But while this inkling was trickling through my gray matter, Justine was busy measuring and combing and then snipped her scissors and looked at me in the mirror and said, “Ready?”

“Oh my God, yes,” I replied, and I realized I was. Who cares what I looked like? I decided. It’s just hair. And it’s for a good cause. There are worse things than thinking you might possibly end up looking like a boy, I snapped at myself, like not having any hair at all. But what if it’s not pretty? a small voice tried to pop up in the back row of my brain. What if it makes us look silly and like a mushroom, and…and…

Oh, shut up! I nearly fell out of my chair trying to push the voice out the plate glass salon window. It’s for a good cause! I hollered at it as it tumbled into the hubbub of G Street.

Justine took a keep breath. I took a deep breath.

And then she lopped that ponytail right off my head.

Freedom! ‘08
Oh my, it was short.

Especially when I reached around and felt the back, which was much shorter than the front. That’s what happens when you cut your hair off in a ponytail, after all.

The ends felt fuzzy and razored, but I smiled, happy to have all that hair gone, though still harboring a slim shred of nervousness about what it would look like at the end. Stacey walked me over to the shampoo bowl, and is there anything better than having someone else wash your hair? Not in that creepy, trying-for-sexy way like in that Brek commercial back in the early 90s when the girl was in the tub on her front porch while her lover washed her hair. Because who takes a bath on their front porch? But when you’re at the salon, and there is nothing else you can do but sit back and let someone fuss over you for awhile, and give you a scalp massage at the same time, it’s pure heaven. And the shampoo just smells so good. By the time Stacey was done, I was so happy to not only have clean hair and a relaxed crown but to also have the long hair gone, Justine could have come over and said, “I’ve decided to give you a buzz cut,” and I would have said, “Okay, just make it shiny and pretty,” and sat about the salon chair in my merry way.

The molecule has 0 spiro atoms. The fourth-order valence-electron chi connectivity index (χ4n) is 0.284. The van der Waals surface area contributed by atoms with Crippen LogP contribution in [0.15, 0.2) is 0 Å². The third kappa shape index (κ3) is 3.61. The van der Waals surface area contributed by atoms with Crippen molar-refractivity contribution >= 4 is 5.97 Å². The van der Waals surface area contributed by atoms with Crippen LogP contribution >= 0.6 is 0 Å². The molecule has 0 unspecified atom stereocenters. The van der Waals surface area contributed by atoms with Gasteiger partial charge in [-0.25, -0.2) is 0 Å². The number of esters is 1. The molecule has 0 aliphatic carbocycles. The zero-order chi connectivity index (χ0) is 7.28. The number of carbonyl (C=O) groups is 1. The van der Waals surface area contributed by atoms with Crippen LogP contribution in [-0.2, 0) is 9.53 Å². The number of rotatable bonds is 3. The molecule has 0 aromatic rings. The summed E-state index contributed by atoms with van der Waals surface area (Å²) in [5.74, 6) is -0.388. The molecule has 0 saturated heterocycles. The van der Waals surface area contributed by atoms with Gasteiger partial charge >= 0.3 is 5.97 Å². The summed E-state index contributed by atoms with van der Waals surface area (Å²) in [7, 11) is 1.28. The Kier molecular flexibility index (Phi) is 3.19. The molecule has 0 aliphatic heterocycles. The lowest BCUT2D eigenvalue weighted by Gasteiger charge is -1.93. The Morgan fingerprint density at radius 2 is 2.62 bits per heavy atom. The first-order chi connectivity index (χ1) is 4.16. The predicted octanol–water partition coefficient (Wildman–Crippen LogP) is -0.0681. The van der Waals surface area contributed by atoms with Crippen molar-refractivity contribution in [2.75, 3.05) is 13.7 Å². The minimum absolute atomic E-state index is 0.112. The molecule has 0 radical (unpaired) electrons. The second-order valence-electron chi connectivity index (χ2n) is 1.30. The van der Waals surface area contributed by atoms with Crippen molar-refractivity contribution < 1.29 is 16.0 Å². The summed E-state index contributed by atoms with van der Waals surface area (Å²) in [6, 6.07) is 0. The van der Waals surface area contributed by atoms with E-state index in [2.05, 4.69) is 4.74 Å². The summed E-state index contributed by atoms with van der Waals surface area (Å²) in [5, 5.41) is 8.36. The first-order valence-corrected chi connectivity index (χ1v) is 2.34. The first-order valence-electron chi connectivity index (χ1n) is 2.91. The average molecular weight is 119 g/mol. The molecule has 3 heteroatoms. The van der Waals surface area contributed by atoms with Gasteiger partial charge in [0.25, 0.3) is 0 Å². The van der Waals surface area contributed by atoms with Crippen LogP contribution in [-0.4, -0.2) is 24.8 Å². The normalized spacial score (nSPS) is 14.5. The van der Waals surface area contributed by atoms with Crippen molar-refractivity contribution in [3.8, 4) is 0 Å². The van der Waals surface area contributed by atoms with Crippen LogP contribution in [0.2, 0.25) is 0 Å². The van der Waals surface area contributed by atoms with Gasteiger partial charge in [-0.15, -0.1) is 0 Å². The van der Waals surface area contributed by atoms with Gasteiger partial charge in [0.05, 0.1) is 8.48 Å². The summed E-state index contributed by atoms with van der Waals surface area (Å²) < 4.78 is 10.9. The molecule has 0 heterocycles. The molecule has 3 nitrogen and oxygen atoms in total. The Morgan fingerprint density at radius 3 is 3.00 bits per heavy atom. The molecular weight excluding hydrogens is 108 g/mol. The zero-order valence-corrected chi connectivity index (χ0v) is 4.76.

The rest of the visit flew by. One minute I was sitting under the salon’s space helmet letting my color bake, and the next Stacey was blowing out my hair with surprisingly little product before Justine came over to detail the cut.

“Do you like it?” they asked me, and I stared in the mirror. I most definitely did not look like I did when I walked in. And I most definitely did not look like a boy.

“I love it,” I said breathlessly, calculating in my head how long I could make this sleek, shiny cap of hair last before I had to ruin the moment and wash and style it myself. I gave it three days. (I was right.) Justine and Stacey beamed.

After dropping a few oodles of cash at the front desk for the bill, I damn well waltzed out the door to the Metro Center to catch the train home, flicking and fluffing and preening my hair. George Michael’s Freedom’90 played through my head and I wanted to sing in the street. I wondered if I opened my mouth if his voice would come out, but I realized that since I was not singing with a black turtleneck sweater pulled over my face, probably not. My ponytail was tucked in a plastic bag, ready to be stuffed in a padded envelope and sent off to make a child hairfully happy. I will say it looked so much better in Ziplock than it did on my head, as I’m sure it will look better on someone else than it did on me.

My friend JMac came over later that evening, wanting to see the haircut before she left for the weekend.

“Oh, it looks so sophistamicated,” she said seriously, reaching to pet it. I nodded and smiled. I thought so too. But I’ll let you decide for yourself.

*Note to readers: The first person to correctly identify how the title of this entry is linked to the subject of this entry will win a batch of my super awesome oatmeal chocolate chip cookies. You can leave your answer in the comments section, and I’ll be in touch with the winner.